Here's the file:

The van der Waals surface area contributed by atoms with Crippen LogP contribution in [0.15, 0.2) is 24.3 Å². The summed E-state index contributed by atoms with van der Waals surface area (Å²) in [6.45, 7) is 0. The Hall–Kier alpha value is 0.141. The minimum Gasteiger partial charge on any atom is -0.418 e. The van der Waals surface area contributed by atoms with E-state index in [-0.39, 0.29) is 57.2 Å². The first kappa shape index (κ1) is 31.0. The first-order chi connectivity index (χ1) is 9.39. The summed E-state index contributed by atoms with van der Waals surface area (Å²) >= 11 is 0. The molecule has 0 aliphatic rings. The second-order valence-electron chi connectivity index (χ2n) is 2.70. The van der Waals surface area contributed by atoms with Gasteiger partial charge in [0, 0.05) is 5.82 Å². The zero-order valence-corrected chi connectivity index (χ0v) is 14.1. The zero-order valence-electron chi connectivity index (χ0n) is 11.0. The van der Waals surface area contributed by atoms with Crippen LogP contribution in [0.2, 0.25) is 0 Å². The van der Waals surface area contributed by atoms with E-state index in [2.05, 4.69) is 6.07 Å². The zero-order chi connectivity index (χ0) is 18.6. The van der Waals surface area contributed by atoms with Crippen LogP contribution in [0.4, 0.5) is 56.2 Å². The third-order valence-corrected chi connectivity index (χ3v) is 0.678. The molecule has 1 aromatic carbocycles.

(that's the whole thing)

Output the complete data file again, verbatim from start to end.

The van der Waals surface area contributed by atoms with Crippen LogP contribution in [0.15, 0.2) is 24.3 Å². The summed E-state index contributed by atoms with van der Waals surface area (Å²) in [6.45, 7) is 0. The Hall–Kier alpha value is 0.141. The minimum Gasteiger partial charge on any atom is -0.418 e. The van der Waals surface area contributed by atoms with E-state index in [-0.39, 0.29) is 57.2 Å². The first kappa shape index (κ1) is 31.0. The first-order chi connectivity index (χ1) is 9.39. The summed E-state index contributed by atoms with van der Waals surface area (Å²) >= 11 is 0. The molecule has 0 aliphatic rings. The second-order valence-electron chi connectivity index (χ2n) is 2.70. The van der Waals surface area contributed by atoms with Gasteiger partial charge in [0, 0.05) is 5.82 Å². The zero-order valence-corrected chi connectivity index (χ0v) is 14.1. The zero-order valence-electron chi connectivity index (χ0n) is 11.0. The van der Waals surface area contributed by atoms with Crippen LogP contribution in [0.2, 0.25) is 0 Å². The van der Waals surface area contributed by atoms with E-state index in [2.05, 4.69) is 6.07 Å². The zero-order chi connectivity index (χ0) is 18.6. The van der Waals surface area contributed by atoms with Crippen LogP contribution in [0.4, 0.5) is 56.2 Å². The third-order valence-corrected chi connectivity index (χ3v) is 0.678. The molecule has 1 aromatic carbocycles.